The new Terra is making its debut today as the doors open on Interbike in Vegas, but we had a chance to have a quick look at this disguised bike ahead of the show. The bike was developed around the idea of versatility, and you can sense that when Orbea talks about the bike. They call it a gravel bike, but gave it a carryover cyclocross bike’s name. They’ve told us that they will offer it in at least a few different complete build configurations that will tailor it to more specific styles of riding, and expect to see customers race cyclocross on it, cruise gravel road races, and even head out on mixed surface adventure rides.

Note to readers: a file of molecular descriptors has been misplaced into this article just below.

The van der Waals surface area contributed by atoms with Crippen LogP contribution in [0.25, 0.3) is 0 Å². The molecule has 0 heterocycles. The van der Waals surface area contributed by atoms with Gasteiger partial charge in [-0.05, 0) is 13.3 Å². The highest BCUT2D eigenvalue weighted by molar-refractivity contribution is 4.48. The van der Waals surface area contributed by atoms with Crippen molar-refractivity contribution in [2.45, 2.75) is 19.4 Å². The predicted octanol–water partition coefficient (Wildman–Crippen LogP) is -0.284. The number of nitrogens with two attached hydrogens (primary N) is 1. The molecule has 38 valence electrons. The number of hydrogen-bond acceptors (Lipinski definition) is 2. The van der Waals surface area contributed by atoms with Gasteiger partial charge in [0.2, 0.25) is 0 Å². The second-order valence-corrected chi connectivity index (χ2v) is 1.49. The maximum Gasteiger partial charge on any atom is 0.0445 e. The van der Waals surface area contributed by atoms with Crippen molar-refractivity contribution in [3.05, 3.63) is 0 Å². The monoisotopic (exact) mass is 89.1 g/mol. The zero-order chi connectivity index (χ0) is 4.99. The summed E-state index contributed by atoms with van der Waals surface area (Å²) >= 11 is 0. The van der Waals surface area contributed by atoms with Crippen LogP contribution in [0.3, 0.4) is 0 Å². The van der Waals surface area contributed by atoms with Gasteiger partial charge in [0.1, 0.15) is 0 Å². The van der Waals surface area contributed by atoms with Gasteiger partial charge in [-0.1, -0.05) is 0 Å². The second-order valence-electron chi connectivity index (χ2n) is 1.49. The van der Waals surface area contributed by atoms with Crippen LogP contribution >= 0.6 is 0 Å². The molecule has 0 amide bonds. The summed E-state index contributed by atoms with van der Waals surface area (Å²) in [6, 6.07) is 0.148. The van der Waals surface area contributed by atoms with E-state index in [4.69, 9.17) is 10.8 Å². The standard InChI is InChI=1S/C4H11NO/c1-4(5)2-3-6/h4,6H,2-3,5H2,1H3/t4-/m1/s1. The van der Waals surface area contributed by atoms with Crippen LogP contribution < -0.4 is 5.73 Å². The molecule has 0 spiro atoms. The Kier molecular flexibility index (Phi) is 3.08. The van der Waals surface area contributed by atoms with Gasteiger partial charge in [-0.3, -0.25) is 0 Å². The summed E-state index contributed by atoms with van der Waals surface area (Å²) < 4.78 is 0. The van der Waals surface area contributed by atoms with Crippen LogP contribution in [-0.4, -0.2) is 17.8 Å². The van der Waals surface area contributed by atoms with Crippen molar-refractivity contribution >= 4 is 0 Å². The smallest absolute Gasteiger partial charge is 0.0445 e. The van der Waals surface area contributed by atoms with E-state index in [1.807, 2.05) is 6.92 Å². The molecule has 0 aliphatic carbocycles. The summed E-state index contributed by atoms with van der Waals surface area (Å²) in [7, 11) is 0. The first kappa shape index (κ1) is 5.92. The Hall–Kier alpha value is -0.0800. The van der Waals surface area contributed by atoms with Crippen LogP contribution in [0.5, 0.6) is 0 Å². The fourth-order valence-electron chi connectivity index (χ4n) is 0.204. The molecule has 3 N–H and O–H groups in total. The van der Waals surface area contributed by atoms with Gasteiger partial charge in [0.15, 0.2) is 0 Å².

The Terra will be built with Orbea’s second-tier OMP high modulus carbon fiber tech. That’s the same as their top endurance bike, the Avant, and Orbea says that it offers the best balance of stiffness and durability for any bike that will spend time off the asphalt. Based on the improvements they’ve made building that endurance bike, the Terra frame would be expected to come in just about 1000g before paint.
Looking closely the new Terra seems to take a lot of design inspiration from Orbea’s own disc brake endurance road bike – the Avant. And that’s pretty much a good thing. We’ve ridden that bike and it does a great job of balancing a fast feeling ride with comfort, and even climbs surprisingly well.